31 October 2014

Portraits Of William and Mary (Everly) Roark

Also known as my 5th Great-Grandparents.

There was an uncertainty as to the name of William Roark's wife; was it Elizabeth (a possibility I used in a previous blog), or Charlotte (perhaps a second wife) or Mary Everly?  I was thrilled beyond belief to receive these portraits, especially the one that revealed her identity as Mary (Everly) Roark.

William Roark

Mary (Everly) Roark

Photos from Eastern Kentucky University Special Collections and Archives (http://archives.eku.edu).

For the purpose of this blog, both pictures have been altered.  They are not mine to share, but can be purchased from the Archives at Eastern Kentucky University.  Written on the back of each photo was "Oil portrait is property of Carol Roark Vincent McClure."

Photo of a painting of William Roark, great-grandfather of Ruric N. Roark

Mary Everly Roark
Photo of a painting of Mary Everly Roark, great-grandmother of Ruric N. Roark

Note: A big thank you to Ashley from the Archives who assisted me.

Ruric N. Roark's lineage:

William Roark m. Mary Everly
William Roark (Jr.) m. Martha Martin
Martin Jefferson Roark m. Nancy Davis

My lineage:

William Roark m. Mary Everly
Michael Roark m. Nancy Evans
Eleanor Roark m. Felix Patillo
Nancy J. Patillo m. James A. Rice
Katie Rice m. James D. Johnson
Katie Johnson m. James H. Garrett
Living m. Richard N. Powers
Me (Catherine Powers Palm)

30 October 2014

Emma And Canute


A bit of early English history from The Political History Of England..:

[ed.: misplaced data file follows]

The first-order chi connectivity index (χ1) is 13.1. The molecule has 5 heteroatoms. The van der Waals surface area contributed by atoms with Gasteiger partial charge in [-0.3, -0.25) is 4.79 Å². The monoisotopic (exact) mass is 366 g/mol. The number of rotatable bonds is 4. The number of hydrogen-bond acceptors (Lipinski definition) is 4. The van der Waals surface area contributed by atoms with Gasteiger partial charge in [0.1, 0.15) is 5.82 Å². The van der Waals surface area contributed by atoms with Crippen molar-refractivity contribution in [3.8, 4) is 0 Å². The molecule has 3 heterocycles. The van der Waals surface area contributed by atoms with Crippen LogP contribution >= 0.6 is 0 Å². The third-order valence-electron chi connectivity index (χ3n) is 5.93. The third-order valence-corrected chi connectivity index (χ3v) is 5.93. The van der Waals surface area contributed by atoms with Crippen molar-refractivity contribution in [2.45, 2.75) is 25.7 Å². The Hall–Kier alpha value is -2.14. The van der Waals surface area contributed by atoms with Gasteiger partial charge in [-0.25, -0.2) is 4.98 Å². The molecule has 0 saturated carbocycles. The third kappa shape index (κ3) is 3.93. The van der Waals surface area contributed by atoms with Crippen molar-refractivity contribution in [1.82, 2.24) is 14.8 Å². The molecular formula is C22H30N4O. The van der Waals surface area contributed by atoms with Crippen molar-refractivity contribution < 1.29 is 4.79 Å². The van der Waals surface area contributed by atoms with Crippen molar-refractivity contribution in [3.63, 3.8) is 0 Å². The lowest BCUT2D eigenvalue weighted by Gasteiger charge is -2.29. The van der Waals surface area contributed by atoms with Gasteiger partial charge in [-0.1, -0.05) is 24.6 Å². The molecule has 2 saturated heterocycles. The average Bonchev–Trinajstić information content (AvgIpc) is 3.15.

It was perhaps only a coincidence, though an unfortunate one, that the second marriage of Emma, like her first, was accompanied, if not by a massacre, by a considerable sacrifice of human life.  In 1017 Canute ordered the execution not only of Edwy, of the seed royal, and of Edric the traitor, but of "Northman, son of Leofwine the ealdorman, and Ethelweard, son of Ethelmaer the Fat, and Brihtric son of Elfheah in Devonshire."


28 October 2014

Simon Girty

Girty... (1955)

Simon Girty was born in 1744 in the then little backwoods settlement of Paxton (near present-day Harrisburg, Pennsylvania).  His father, "old Girty of Paxtang," as he was irreverently called a lawless, intemperate, Irishman immigrated to the colony about the year 1740, adopted the congenial pursuit of pack horse driver in the Indian trade, married one Mary Newton, and made his home for a number of years at Paxtang.

 [Old Girty]...was killed by an Indian named The Fish...  .  The widow of the murdered man was left to battle with poverty and privations and her four little sons Simon, James, George, and Thomas looked helplessly out upon an unfriendly world... . 

The family was captured; Thomas and George Girty were assigned to the Delawares and Simon Girty to the Senecas.  James Girty, Mary (Newton) Girty Turner and her infant son, John Turner, were "delivered over to the Shawanese."

More about the Girtys here, here, here and here.  

27 October 2014

More Family Of Forfar?

I believe my More (or Moir) family lived in the Forfar area of Scotland.

Forfarshire Illustrated:....:

The County derives its usual name of Forfar from the county town. Its more ancient name, Angus, by which it is still known, is commonly supposed to have been conferred in honour of a son of one of our Scottish kings of that name, to whom the district was granted by his father. Gaelic scholars, however, think this name denotes a hill of a particular description, or which was applied to a special use.

The County is the most westerly part of what is known as the East Coast of Scotland, It naturally divides itself into four districts.

1.  Marine Division
2.  The Sidlaw Hills
3.  Strathmore
4.  Grampian District

24 October 2014